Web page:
Decision time: how much do you like the slight bitterness of pith? The thickening power of the pectin is in the peel, so I think you might need at least some of the peel in the slurry.  If you like it a lot, dump the whole fruit and any juices that have run out into your blender. If, like me, you're fonder of biting into very sweet things that don't bite you back, remove and discard about half of the peel. THEN dump everything in the blender.

Add 3/4 cup sugar to the blender and liquefy the contents. If you discover you missed a seed, use a knife blade to remove it. (I don't know why this works at removing particles without taking too much fruit with it, but it does.) Some bigger bits of zest look pretty and work out just fine, but do puree the fruit. No lumps allowed!

Return this sugary slurry to the pot. If you've removed part of the peel, sprinkle 1/2 - 1 teaspoon of powdered pectin over the top, depending on how juicy your fruit turned out to be. (I used Ball low-sugar pectin.) Heat over medium to a low boil.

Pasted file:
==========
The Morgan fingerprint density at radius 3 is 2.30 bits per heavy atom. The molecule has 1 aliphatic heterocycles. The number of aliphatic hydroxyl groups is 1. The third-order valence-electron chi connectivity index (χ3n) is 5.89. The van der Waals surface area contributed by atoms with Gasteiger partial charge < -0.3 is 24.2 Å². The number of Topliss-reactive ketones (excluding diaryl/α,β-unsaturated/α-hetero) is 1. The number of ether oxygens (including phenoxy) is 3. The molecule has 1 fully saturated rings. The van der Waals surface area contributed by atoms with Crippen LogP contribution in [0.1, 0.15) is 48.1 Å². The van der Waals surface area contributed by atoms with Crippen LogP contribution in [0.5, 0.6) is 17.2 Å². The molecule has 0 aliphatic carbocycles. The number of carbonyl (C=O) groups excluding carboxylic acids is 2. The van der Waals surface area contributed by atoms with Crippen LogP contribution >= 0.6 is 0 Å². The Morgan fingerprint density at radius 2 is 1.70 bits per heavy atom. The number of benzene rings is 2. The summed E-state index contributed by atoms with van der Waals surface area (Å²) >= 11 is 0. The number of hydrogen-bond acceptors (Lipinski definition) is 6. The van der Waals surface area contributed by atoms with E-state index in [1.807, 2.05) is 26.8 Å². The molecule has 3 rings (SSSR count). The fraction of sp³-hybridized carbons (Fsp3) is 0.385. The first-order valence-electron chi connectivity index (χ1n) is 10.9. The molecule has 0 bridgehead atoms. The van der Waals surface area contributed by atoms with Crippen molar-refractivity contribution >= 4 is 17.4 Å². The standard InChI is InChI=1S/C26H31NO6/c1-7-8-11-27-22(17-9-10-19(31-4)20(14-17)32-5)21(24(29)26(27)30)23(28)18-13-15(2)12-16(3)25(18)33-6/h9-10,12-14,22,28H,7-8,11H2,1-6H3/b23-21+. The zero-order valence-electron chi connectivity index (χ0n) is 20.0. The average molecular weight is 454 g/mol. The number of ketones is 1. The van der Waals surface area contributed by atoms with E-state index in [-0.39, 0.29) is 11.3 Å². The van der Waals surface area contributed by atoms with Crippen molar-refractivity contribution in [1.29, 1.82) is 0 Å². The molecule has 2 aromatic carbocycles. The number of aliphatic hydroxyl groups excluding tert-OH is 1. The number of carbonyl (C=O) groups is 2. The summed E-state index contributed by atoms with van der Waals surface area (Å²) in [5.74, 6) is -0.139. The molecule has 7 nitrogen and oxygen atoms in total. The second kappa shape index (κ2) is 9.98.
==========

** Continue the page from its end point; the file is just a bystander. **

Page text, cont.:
Watch and stir frequently (or end up scrubbing to get rid of stuck-on goop...not that I know that or anything) until it's nice and thick. You'll know it's done when you dip a wooden spoon in and it clings instead of drips. Tip: don't let it cook too long, or it will CLUMP instead of cling.

Spread into the prepared pan and use a spatula to smooth the top, or dip by spoonfuls into whatever mold you want to use. Set aside for 4 hours or longer to firm up.

Finally, sugar coat everything. Prepare a pan with superfine sugar or granulated sugar spread about 1/4 inch deep. Slice or unmold your jelly and place in the sugar. Roll to cover, leave to sit for a day or so. Roll them every time you pass by. The flavor improves and so does the texture, so a day or more of rest-and-roll is ideal.